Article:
The Preference for Moderation Scale

78 Pages Posted: 1 Aug 2020

See all articles by Aimee Drolet

Aimee Drolet

UCLA Anderson School

Mary Frances Luce

Duke University, The Fuqua School of Business

Li Jiang

George Washington University - Department of Marketing

Benjamin Rossi

affiliation not provided to SSRN

Reid Hastie

University of Chicago - Booth School of Business

Date Written: July 1, 2020

Abstract

We propose that individual differences in the value placed on the principle of moderation exist and influence many aspects of consumer decision-making. The idea that moderation is an important guiding norm of human behavior is prevalent throughout history and an explicit theme in many philosophies, religions, and cultures. Yet, moderation has not been studied as an individual-level determinant of consumer behavior. We develop a scale that measures the degree to which individuals have a Preference for Moderation (PFM). The PFM scale predicts consequential behavior in many decision contexts. We first report on scale development, including the generation and selection of items. We then report analyses that show PFM is distinct from several popular individual-difference variables. Related to cultural background, PFM reliably predicts the use of compromise (Study 1) and balancing (vs. highlighting) strategies (Study 2), as well as various decision-making behaviors, including reliance on the representativeness heuristic (Study 3), self-reported financial habits and outcomes (Studies 4-5), real-world online reviewing behavior (Study 6), and split-ticket voting behavior in the 2018 U.S. midterm elections (Study 7).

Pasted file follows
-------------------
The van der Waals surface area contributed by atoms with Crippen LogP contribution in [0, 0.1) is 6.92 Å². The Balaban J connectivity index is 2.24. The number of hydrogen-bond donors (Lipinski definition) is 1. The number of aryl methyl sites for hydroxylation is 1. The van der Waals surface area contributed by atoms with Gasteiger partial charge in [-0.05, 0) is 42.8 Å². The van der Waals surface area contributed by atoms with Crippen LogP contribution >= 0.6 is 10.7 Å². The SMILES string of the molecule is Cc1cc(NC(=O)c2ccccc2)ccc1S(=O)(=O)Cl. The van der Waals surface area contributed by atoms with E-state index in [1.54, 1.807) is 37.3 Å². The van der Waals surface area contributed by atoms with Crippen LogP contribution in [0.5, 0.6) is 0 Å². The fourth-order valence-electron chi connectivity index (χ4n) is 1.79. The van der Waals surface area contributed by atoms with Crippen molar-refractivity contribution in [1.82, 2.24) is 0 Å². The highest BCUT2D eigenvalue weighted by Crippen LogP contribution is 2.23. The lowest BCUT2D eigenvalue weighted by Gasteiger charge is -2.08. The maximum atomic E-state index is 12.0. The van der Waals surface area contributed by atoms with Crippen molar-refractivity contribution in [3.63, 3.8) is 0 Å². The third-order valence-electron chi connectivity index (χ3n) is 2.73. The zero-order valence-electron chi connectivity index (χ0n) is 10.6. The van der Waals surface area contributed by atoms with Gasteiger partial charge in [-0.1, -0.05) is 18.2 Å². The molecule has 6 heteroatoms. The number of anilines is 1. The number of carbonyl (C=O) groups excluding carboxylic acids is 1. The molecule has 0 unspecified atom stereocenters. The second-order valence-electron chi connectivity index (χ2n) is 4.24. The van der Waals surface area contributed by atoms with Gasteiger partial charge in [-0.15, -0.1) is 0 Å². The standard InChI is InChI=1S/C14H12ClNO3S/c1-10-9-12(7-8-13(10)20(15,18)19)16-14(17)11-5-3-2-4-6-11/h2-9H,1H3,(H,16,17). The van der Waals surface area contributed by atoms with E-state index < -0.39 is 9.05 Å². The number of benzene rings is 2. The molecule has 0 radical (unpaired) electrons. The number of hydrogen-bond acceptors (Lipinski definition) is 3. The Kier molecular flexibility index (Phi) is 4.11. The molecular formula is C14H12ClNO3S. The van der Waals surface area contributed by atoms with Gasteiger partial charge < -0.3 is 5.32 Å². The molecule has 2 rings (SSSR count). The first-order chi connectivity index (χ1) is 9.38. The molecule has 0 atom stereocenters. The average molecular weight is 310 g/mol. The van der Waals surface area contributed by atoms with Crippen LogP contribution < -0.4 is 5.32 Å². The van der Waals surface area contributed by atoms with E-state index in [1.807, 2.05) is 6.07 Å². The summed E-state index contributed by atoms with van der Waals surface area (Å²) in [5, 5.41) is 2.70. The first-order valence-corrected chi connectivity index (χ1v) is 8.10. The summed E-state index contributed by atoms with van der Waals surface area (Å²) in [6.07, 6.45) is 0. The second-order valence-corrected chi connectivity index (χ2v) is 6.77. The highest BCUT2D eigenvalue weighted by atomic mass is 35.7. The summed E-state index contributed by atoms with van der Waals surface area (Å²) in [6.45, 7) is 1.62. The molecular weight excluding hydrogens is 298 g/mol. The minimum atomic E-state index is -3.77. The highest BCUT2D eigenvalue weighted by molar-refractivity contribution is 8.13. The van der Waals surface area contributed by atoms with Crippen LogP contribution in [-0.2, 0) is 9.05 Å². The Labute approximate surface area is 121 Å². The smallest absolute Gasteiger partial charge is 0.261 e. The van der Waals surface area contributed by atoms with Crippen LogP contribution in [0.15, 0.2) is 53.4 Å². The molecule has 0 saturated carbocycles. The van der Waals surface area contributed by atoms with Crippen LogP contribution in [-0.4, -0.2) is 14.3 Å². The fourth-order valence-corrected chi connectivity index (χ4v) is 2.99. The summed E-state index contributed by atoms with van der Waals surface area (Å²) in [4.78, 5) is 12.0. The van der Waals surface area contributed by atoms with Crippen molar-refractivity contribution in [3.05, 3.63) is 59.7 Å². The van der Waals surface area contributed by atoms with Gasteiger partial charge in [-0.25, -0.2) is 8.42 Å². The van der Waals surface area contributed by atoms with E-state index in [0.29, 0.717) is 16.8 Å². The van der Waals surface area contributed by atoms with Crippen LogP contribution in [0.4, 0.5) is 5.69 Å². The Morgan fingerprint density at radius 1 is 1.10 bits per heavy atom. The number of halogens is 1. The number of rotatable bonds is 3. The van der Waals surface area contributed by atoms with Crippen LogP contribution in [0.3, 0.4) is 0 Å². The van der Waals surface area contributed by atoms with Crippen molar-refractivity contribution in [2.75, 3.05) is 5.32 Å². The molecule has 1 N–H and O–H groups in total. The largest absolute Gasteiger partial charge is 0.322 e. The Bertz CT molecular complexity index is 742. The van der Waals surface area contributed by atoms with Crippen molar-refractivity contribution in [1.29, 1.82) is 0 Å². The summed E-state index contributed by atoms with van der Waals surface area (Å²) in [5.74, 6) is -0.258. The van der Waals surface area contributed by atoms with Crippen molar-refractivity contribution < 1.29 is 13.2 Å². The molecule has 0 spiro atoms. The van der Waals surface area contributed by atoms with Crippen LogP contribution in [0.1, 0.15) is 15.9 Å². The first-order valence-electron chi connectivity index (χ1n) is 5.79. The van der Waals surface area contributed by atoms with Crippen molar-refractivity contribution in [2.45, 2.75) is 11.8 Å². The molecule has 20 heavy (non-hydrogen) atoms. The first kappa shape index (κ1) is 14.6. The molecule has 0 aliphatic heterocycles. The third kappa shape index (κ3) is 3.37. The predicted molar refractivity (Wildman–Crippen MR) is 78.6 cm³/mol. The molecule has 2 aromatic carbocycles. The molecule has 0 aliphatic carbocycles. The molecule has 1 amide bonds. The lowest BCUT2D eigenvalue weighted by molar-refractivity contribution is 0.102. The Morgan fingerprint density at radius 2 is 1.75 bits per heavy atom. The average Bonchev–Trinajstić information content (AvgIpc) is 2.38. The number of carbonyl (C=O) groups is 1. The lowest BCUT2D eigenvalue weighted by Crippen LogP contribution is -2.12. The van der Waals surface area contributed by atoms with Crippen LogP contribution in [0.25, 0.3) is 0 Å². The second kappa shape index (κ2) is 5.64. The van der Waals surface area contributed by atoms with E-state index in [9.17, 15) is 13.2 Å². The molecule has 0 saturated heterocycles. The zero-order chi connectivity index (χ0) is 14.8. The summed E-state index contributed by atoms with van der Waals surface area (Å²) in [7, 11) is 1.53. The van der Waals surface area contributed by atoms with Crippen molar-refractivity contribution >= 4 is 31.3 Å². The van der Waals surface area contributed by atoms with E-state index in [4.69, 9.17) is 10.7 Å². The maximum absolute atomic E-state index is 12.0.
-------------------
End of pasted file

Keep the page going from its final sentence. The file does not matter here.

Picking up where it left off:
Keywords: moderation, choice, individual difference scale

JEL Classification: D01, D03, M31

Suggested Citation

Drolet, Aimee and Luce, Mary Frances and Jiang, Li and Rossi, Benjamin and Hastie, Reid, The Preference for Moderation Scale (July 1, 2020). Available at SSRN: https://ssrn.com/abstract=3642793 or http://dx.doi.org/10.2139/ssrn.3642793

Aimee Drolet (Contact Author)

UCLA Anderson School ( email )

Los Angeles, CA
United States
3107708160 (Phone)

Mary Frances Luce

Duke University, The Fuqua School of Business ( email )

100 Fuqua Drive
Durham, NC 27708-0204
United States
919-360-9975 (Phone)

Li Jiang

George Washington University - Department of Marketing ( email )

United States

Benjamin Rossi

affiliation not provided to SSRN

Reid Hastie

University of Chicago - Booth School of Business ( email )

5807 S. Woodlawn Avenue
Chicago, IL 60637
United States

Do you have a job opening that you would like to promote on SSRN?

Paper statistics

Downloads
83
Abstract Views
362
rank
358,346
PlumX Metrics